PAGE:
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August Bitterroot TU meeting to focus on low water and fisheries

Brown Trout
Brown Trout
Bill Burk

Extremely hot dry weather combined with a low snowpack have led to record breaking low water flows and high water temperatures. The severe impacts to streamflows, agriculture and fisheries continue to mount, and restrictions on angling have already been imposed on the Bitterroot and other rivers in Montana.

In order to inform anglers, recreationists and others about the situation and the measures being taken to mitigate the impacts, Bitterroot Trout Unlimited is holding a special meeting. The meeting will be from 7 to 8 p.m. on Thursday, August 1 at the Hamilton Elks Club, 203 State St in Hamilton. The meeting is open to the public and there is no charge for admission.

The meeting will feature presentations by Bitterroot River Commissioner Al Pernichele and MFWP Fisheries Biologist Chris Clancy, followed by an open question and answer forum.

According to Bitterroot TU President Doug Nation, “The situation so far this year is particularly dire. We are fortunate to have the water from Painted Rocks, but in order to minimize impacts, anglers and irrigators will all have to cooperate. Combatting misinformation is the first step, and our TU chapter decided to provide a forum so people can learn the facts.”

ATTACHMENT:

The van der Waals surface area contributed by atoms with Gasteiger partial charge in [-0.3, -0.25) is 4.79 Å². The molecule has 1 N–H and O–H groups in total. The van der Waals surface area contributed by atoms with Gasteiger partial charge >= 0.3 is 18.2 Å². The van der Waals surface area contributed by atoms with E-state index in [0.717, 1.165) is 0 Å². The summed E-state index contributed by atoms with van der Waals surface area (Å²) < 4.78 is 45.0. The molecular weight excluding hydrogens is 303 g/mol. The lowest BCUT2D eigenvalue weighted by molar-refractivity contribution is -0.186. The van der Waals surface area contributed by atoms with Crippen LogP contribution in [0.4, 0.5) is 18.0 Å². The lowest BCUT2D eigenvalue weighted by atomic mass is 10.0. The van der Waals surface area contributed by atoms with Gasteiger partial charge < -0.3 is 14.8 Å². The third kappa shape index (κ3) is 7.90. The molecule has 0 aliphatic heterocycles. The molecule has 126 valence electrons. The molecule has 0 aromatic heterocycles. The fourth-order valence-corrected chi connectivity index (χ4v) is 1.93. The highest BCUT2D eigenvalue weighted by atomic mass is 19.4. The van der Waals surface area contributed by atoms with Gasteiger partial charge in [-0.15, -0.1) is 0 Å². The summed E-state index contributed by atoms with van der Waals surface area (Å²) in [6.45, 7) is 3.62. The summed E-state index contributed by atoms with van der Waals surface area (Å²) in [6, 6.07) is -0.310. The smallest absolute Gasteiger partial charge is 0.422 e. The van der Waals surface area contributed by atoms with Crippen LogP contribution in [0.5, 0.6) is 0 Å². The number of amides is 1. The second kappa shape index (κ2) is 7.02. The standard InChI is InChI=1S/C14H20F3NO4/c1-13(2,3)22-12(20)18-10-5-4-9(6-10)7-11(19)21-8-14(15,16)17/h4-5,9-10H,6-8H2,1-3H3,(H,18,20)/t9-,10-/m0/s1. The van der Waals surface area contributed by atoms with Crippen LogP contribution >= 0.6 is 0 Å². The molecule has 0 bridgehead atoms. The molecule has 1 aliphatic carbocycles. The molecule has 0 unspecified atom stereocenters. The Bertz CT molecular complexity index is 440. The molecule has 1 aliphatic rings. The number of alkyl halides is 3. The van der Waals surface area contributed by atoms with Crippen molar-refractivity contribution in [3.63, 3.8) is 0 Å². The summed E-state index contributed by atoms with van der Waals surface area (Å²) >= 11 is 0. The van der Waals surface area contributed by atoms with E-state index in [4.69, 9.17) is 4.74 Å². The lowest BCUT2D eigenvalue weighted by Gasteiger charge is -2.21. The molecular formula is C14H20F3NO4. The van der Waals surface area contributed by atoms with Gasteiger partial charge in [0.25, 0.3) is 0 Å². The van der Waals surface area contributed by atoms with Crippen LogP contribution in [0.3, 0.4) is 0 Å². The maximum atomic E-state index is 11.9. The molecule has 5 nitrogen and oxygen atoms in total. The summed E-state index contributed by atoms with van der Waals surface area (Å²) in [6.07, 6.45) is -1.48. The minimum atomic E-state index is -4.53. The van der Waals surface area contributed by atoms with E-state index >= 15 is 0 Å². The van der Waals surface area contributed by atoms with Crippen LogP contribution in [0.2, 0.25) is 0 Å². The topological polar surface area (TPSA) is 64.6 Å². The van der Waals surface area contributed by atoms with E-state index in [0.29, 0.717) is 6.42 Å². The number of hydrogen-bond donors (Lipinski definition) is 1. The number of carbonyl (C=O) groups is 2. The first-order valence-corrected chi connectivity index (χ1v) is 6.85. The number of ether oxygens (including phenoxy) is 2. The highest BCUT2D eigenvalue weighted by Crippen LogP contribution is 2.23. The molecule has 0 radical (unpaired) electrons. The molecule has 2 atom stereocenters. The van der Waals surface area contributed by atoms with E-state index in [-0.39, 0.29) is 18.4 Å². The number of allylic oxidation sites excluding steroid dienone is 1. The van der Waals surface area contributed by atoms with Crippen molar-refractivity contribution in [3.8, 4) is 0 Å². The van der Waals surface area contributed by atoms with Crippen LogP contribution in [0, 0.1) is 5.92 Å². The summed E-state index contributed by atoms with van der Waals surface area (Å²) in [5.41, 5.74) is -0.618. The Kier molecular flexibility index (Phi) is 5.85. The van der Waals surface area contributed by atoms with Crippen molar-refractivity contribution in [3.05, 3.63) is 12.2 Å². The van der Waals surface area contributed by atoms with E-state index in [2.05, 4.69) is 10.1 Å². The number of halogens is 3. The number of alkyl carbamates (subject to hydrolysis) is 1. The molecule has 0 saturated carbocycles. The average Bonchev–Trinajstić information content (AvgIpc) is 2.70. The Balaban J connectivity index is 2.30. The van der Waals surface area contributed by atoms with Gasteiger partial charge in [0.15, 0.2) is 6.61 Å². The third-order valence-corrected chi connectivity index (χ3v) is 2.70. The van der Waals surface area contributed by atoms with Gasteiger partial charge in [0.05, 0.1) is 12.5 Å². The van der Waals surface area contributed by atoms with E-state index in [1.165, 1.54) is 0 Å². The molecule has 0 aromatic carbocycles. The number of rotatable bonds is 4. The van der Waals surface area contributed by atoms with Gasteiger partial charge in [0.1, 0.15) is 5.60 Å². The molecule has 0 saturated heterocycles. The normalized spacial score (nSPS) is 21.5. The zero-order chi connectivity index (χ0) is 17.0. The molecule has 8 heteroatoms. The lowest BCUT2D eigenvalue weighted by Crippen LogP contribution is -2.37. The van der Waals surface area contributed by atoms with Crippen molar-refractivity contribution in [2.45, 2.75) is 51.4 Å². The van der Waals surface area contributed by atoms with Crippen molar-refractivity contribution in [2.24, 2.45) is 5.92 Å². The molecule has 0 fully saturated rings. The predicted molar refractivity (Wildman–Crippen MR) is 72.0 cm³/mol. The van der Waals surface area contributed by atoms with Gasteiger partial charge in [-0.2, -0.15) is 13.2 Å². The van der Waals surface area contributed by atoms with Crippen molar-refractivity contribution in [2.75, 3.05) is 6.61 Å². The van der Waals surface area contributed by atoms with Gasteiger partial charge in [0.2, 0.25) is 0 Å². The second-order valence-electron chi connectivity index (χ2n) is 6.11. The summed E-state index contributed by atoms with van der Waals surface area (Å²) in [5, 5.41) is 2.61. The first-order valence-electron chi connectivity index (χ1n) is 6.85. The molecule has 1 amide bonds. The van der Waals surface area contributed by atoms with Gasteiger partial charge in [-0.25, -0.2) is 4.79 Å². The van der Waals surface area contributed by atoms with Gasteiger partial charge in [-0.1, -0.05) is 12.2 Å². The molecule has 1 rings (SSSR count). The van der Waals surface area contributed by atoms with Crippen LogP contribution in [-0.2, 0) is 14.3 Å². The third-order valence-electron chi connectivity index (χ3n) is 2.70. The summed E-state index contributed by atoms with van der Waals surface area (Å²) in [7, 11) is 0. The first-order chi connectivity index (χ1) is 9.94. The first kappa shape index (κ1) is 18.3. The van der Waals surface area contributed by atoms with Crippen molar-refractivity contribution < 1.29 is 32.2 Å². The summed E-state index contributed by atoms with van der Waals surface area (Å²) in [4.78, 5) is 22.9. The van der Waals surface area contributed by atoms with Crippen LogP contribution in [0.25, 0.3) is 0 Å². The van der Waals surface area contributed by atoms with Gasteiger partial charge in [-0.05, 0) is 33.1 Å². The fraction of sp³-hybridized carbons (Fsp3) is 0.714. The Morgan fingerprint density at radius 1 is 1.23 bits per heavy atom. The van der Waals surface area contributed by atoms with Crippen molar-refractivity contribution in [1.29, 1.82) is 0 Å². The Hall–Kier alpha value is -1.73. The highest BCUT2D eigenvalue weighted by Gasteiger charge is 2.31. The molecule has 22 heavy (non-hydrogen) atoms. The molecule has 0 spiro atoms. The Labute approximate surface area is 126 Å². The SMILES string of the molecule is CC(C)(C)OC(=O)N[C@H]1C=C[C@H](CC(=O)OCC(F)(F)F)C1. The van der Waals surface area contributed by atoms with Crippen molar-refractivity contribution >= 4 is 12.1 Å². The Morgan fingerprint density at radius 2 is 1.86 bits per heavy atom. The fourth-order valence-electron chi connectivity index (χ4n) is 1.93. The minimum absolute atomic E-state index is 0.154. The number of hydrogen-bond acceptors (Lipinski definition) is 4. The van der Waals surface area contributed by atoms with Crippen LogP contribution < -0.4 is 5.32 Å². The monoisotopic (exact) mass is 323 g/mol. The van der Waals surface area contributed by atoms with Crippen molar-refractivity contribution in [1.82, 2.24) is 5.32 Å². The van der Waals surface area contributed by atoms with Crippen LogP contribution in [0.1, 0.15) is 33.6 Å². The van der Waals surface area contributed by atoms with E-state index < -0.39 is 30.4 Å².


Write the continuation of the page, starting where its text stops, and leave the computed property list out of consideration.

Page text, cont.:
Commentary by Chris Clancy

You are probably aware that FWP has imposed “hoot owl” fishing for the entire Bitterroot River mainstem. These regulations are most often related to elevated water temperatures. The criteria for the restriction are met when the water temperature reaches 73 degrees F for 3 consecutive days. Those criteria have been met in the Bitterroot River at Missoula and Hamilton, hence the restriction to that point. In the guidelines, restrictions can be applied more broadly for species of special concern or concerns about shifting angling pressure onto sensitive waters. So, even though the temperature target is not met in the upper river, we extended the restriction to the confluence of the East and West Forks. The East and West Forks themselves are not affected by the restriction.

We have floated the lower West Fork and Bitterroot River 3 times in the past 2 weeks, looking for dead fish. We have found more in the mainstem than in the West Fork. We found 36 dead fish total. Of the trout, about ¾ are westslope cutthroat. They make up about ¼ of the population of trout in the river up there, so they appear to be more sensitive to angler induced mortality (we assume these are release mortality). One question that I cannot answer is how many dead fish does the 36 we saw represent? Dead fish generally are not very conspicuous and don’t stay around in the stream very long if they are.

If you have any comments, I am happy to respond.

Chris Clancy
Montana Fish, Wildlife and Parks
1801 North 1st Street
Hamilton, MT 59840
(406) 363-7169 (work)

Come to the August 1 meeting to learn more.

For more information about Bitterroot TU and this meeting, contact Doug Nation, BRTU President; email:

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